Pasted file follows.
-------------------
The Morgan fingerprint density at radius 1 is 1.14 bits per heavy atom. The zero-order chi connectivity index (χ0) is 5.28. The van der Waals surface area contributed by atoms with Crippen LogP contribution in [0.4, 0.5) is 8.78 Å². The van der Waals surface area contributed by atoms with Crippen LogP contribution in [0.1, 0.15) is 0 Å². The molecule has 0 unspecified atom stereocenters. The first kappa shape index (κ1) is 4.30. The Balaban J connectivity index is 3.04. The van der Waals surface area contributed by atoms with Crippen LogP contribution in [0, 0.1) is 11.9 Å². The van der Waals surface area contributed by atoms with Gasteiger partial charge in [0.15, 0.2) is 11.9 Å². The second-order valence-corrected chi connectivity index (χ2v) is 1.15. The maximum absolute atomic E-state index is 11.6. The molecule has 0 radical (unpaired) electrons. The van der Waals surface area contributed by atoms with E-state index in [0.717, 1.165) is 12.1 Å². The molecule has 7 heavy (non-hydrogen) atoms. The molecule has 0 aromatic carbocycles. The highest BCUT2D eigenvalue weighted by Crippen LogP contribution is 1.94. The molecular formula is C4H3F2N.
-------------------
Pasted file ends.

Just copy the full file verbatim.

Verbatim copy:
The Morgan fingerprint density at radius 1 is 1.14 bits per heavy atom. The zero-order chi connectivity index (χ0) is 5.28. The van der Waals surface area contributed by atoms with Crippen LogP contribution in [0.4, 0.5) is 8.78 Å². The van der Waals surface area contributed by atoms with Crippen LogP contribution in [0.1, 0.15) is 0 Å². The molecule has 0 unspecified atom stereocenters. The first kappa shape index (κ1) is 4.30. The Balaban J connectivity index is 3.04. The van der Waals surface area contributed by atoms with Crippen LogP contribution in [0, 0.1) is 11.9 Å². The van der Waals surface area contributed by atoms with Gasteiger partial charge in [0.15, 0.2) is 11.9 Å². The second-order valence-corrected chi connectivity index (χ2v) is 1.15. The maximum absolute atomic E-state index is 11.6. The molecule has 0 radical (unpaired) electrons. The van der Waals surface area contributed by atoms with E-state index in [0.717, 1.165) is 12.1 Å². The molecule has 7 heavy (non-hydrogen) atoms. The molecule has 0 aromatic carbocycles. The highest BCUT2D eigenvalue weighted by Crippen LogP contribution is 1.94. The molecular formula is C4H3F2N.